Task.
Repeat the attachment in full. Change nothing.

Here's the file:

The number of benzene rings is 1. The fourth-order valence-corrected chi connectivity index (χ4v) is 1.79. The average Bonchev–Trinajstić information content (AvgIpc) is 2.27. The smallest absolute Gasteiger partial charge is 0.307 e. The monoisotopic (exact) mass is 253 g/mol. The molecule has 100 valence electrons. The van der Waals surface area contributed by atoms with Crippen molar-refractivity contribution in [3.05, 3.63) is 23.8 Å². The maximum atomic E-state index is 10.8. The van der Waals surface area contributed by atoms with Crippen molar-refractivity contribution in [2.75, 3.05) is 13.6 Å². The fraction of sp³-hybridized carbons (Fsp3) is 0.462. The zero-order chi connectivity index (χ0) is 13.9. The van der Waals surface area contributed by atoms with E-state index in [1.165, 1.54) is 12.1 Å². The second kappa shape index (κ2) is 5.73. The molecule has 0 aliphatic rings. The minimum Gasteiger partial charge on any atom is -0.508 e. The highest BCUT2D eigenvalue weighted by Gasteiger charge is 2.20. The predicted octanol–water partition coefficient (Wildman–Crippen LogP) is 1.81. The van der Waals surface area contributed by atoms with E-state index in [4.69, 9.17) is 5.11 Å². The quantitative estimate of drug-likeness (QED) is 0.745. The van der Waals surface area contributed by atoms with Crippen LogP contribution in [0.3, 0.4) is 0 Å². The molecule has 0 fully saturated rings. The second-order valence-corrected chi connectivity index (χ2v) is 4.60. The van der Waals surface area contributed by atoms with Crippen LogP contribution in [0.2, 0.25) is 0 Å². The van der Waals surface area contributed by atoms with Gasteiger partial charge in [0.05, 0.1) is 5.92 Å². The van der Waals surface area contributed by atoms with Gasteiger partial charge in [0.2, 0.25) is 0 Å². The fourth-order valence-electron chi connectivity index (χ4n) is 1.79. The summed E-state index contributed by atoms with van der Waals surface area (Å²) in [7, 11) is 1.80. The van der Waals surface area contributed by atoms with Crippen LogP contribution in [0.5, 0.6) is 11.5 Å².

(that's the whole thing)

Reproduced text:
The number of benzene rings is 1. The fourth-order valence-corrected chi connectivity index (χ4v) is 1.79. The average Bonchev–Trinajstić information content (AvgIpc) is 2.27. The smallest absolute Gasteiger partial charge is 0.307 e. The monoisotopic (exact) mass is 253 g/mol. The molecule has 100 valence electrons. The van der Waals surface area contributed by atoms with Crippen molar-refractivity contribution in [3.05, 3.63) is 23.8 Å². The maximum atomic E-state index is 10.8. The van der Waals surface area contributed by atoms with Crippen molar-refractivity contribution in [2.75, 3.05) is 13.6 Å². The fraction of sp³-hybridized carbons (Fsp3) is 0.462. The zero-order chi connectivity index (χ0) is 13.9. The van der Waals surface area contributed by atoms with E-state index in [1.165, 1.54) is 12.1 Å². The second kappa shape index (κ2) is 5.73. The molecule has 0 aliphatic rings. The minimum Gasteiger partial charge on any atom is -0.508 e. The highest BCUT2D eigenvalue weighted by Gasteiger charge is 2.20. The predicted octanol–water partition coefficient (Wildman–Crippen LogP) is 1.81. The van der Waals surface area contributed by atoms with E-state index in [4.69, 9.17) is 5.11 Å². The quantitative estimate of drug-likeness (QED) is 0.745. The van der Waals surface area contributed by atoms with Crippen LogP contribution in [0.3, 0.4) is 0 Å². The molecule has 0 fully saturated rings. The second-order valence-corrected chi connectivity index (χ2v) is 4.60. The van der Waals surface area contributed by atoms with Crippen LogP contribution in [0.2, 0.25) is 0 Å². The van der Waals surface area contributed by atoms with Gasteiger partial charge in [0.05, 0.1) is 5.92 Å². The van der Waals surface area contributed by atoms with Gasteiger partial charge in [0.2, 0.25) is 0 Å². The fourth-order valence-electron chi connectivity index (χ4n) is 1.79. The summed E-state index contributed by atoms with van der Waals surface area (Å²) in [7, 11) is 1.80. The van der Waals surface area contributed by atoms with Crippen LogP contribution in [0.5, 0.6) is 11.5 Å².